In the near future, the parties will need to work on a “road map” that would specify concrete steps of denuclearization. Till then, North Korea will likely continue to develop and expands its nuclear capabilities, simultaneously closing some nonessential sites in smoke and mirrors. But we must understand, that even destroyed Punggye-ri may be rebuilt, as there are still intact entrances and tunnels. If threatened, Kim would easily dismiss a moratorium on missile launches and nuclear testing.

Comforting ourselves with the idea that North Korea has became peaceful and friendly is simply dangerous. The Trump administration must not ignore a new-growing threat from Pyongyang. Denuclearization of North Korea is essential for the international peace, thus is must be organized and controlled consistently and thoroughly, and not to be faked.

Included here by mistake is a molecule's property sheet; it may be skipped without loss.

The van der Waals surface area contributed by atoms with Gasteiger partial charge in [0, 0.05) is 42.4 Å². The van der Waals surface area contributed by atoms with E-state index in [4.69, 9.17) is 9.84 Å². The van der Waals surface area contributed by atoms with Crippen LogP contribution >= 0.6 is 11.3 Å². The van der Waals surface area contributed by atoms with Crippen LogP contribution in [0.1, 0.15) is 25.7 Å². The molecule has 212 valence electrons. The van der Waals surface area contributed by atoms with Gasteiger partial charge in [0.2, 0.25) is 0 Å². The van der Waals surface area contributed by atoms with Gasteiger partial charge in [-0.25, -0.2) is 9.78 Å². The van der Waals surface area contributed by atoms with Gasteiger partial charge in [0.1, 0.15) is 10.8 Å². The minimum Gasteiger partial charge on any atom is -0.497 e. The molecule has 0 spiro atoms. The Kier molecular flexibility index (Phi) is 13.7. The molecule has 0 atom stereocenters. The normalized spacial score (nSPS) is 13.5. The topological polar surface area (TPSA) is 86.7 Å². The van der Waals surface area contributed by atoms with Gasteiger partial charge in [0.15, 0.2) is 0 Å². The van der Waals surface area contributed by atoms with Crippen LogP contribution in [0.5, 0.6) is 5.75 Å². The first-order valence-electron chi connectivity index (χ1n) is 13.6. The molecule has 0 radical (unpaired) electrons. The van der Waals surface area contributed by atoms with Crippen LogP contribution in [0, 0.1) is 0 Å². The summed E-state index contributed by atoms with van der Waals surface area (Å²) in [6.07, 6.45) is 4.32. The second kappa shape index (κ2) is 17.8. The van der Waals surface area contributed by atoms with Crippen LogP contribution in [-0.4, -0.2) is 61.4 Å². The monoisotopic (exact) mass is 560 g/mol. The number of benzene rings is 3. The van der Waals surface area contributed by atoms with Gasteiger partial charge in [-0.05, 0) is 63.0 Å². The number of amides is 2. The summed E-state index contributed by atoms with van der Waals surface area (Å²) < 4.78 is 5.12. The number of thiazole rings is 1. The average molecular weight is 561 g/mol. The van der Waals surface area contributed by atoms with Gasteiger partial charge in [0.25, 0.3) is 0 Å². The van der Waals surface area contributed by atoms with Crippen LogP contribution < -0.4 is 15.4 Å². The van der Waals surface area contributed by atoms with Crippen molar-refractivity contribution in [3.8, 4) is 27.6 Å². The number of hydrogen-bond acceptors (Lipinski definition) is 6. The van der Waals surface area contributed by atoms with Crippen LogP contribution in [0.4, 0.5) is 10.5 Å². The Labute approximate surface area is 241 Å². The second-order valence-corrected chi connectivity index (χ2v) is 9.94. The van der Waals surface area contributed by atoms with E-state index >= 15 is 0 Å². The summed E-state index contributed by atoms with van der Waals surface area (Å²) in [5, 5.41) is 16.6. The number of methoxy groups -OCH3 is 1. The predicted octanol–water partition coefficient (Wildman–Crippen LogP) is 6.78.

Lastly, we may assume that the brazen policy on Pyongyang is partially inspired by Beijing that relived the sanctions on DPRK after the Singapore Summit. Obviously, China has more leverage to control its Eastern neighbor than the U.S., and may try to loosen a leash on Pyongyang as a revenge for the tariffs’ war with the U.S.

No matter what, the U.S. remains the only superpower and can deal with these challenges in its best interests if it stays persistent and vigilant.

Kyrylenko, a PhD from Odessa National University, is a Research Associate at GeoStrategic Analysis in Arlington, Va.

The views expressed in this opinion article are those of their author and are not necessarily either shared or endorsed by the owners of this website. If you are interested in contributing an Op-Ed to The Western Journal, you can learn about our submission guidelines and process here.